Dan Brown’s Inferno: A Coming Global Crisis?

By Tom Loker
The Chesapeake

Light summer reading
In his latest book, Inferno, author Dan Brown explores a world where past symbols and artifacts from Dante Alighieri’s Italy, and his famous work The Divine Comedy, become the vehicle to unravel a diabolical and deadly plot of a modern day bio-terrorist. I originally grabbed this book because we were coming to the close of summer and I just finished working on a series of articles about the current issues of our healthcare system that will be appearing later this fall. Frankly, I was looking for a diversion from the complicated world of healthcare reform and Obamacare. I wanted a respite, a brief mindless romp in Dan Brown’s always entertaining world. Having read much of his prior work, I was confident that Mr. Brown would not let me down.
I found this work characteristically suspenseful, interesting, thought provoking and fun to read till I got to the following section which, in the story, lays the groundwork for the epic conflict between the antagonist, Bertrand Zobrist , a world renowned biochemist and leading geneticist and the protagonist, Elizabeth Sinskey, M.D., the head of the World Health Organization. Once again Robert Langdon, Harvard Iconographer plays the supporting but critical role as co-protagonist in deciphering the clues and keys to the mystery.
“I’m a biologist. I save lives … not souls.” says Dr. Sinskey.
“Well, I can assure you that saving lives will become increasingly difficult in the coming years. Overpopulation breed far more that spiritual discontent. There is a passage in Machiavelli—”

“Yes,” she interrupted, reciting her recollection of the famous quote. “’When every province of the world so teems with inhabitants that they can neither subsist where they are nor remove themselves elsewhere … the world will purge itself.’ She stared at him. ‘All of us at the WHO are familiar with that quotation.”

“Good, then you know that Machiavelli went on to talk about plagues as the world’s natural way of self-purging.”

“Yes, and as I mentioned in my talk, we are well aware of the direct correlation between population density and the likelihood of wide-scale epidemics, but we are constantly devising new detection and treatment methods. The WHO remains confident that we can prevent future pandemics.”

“That’s a pity.”

Elizabeth stared in disbelief. “I beg your pardon?!”

“Dr. Sinskey,“ the man said with a strange laugh, “you talk about controlling epidemics as if it’s a good thing.”

“She gapped up at the man in mute disbelief.

“There you have it,” the lanky man declared, sounding like an attorney resting his case. “Here I stand with the head of the World Health Organization—the best that the WHO has to offer. A terrifying thought if you consider it. I have shown you the image of impending misery.” He refreshed the screen, again displaying the image of the bodies. “I have reminded you of the awesome power of unchecked population growth.” He pointed to his small stack of paper. “I have enlightened you about the fact that we are on the brink of a spiritual collapse.” He paused and turned directly toward her. “And your response? Free condoms in Africa.” The man gave a derisive sneer. “This is like swinging a flyswatter at an incoming asteroid. The time bomb is no longer ticking. It has already gone off, and without drastic measures, exponential mathematics will become your new God … and ‘He’ is a vengeful God. He will bring to you Dante’s vision of hell right outside on Park Avenue … huddled masses wallowing in their own excrement. A global culling orchestrated by Nature herself.”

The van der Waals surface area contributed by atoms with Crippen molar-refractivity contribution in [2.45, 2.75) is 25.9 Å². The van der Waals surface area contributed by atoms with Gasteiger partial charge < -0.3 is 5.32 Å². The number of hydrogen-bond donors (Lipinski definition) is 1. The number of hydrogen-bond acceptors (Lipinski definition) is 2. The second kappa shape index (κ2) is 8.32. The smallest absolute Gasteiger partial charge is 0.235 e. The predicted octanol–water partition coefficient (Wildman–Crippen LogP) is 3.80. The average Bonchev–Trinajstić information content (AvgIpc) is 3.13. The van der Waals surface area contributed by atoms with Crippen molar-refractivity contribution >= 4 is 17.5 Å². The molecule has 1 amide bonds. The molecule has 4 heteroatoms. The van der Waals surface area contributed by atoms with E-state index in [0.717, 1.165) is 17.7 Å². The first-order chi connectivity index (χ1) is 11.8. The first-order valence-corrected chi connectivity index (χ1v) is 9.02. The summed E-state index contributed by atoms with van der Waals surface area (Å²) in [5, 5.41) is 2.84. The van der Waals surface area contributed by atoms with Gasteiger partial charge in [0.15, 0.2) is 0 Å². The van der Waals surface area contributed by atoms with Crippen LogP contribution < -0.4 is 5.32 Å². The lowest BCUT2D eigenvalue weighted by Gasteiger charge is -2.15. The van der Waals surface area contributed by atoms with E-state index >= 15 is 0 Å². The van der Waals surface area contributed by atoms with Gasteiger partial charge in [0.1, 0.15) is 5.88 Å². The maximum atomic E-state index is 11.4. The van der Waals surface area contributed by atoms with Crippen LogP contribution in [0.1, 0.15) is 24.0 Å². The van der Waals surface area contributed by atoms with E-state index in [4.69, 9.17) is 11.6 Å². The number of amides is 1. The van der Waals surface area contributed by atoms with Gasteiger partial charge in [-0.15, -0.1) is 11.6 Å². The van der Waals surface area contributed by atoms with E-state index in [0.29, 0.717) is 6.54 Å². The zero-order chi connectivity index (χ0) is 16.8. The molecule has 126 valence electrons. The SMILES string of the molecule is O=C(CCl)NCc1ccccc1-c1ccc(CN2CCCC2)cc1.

“Is that so?” Elizabeth snapped. “So tell me, in your visions of a sustainable future, what is the ideal population of the earth? What is the magic number at which humankind can cope to sustain itself indefinitely … and in relative comfort?”

The tall man smiled, clearly appreciating the question. “Any environmental biologist or statistician will tell you that humankind’s best chance for long term survival occurs with a global population of around four billion.”

“Four billion?” Elizabeth fired back. “We’re at seven billion now, so it’s a little late for that.”

The tall man’s green eyes flashed fire. “Is it?”
Not light summer reading after all!
The last question posed by the antagonist, Bertrand Zobrist, moved this light summer reading into my more day to day realm with a vengeance. While in the story, Zobrist embraces the writings of Robert Malthus, a famous 18th century economist and demographer as justification that society’s successes in effect will lead to its own downfall, during my research on The History and Evolution of Healthcare in America, I saw similar trend lines due to the current methods and practices we have in healthcare focused on the persistent and increasing drive for unlimited extension of life spans. It is now quite obvious that we are becoming weaker as a species, while at the same time the pathogens that pray on us are becoming quite a bit stronger. Infertility rates in our population are increasing. Deadly super-resistant strains of bacteria like Methicillin Resistant Staphylococcus Aureus (MRSA), Streptococcus Fasciitis (Flesh Eating Bacteria), E.Coli, Carbapenem-Resistant Enterobacteriaceae (CRE), Klebsiella Pneumonia. Pseudomonas Aeruginosa, Clostridium Difficile, Salmonella, Mycobacterium Tuberculosis, Neisseria Gonorrhoeae and many others have evolved over the past seventy years and are now testing the limits of our antibiotic defenses. Any recent read of articles in the paper about people having multiple limbs amputated, spending months in the hospital post-surgery recovering from hospital acquired infections and of those who have died due to highly resistant new infections show that these microbes are often winning the battles. Further, it is also quite clear that the cause of both trends are the mechanisms—bio-chemical warfare; antibiotics, antibacterial creams, fertility medications and other drugs—we use to treat disease, stay alive longer and reproduce.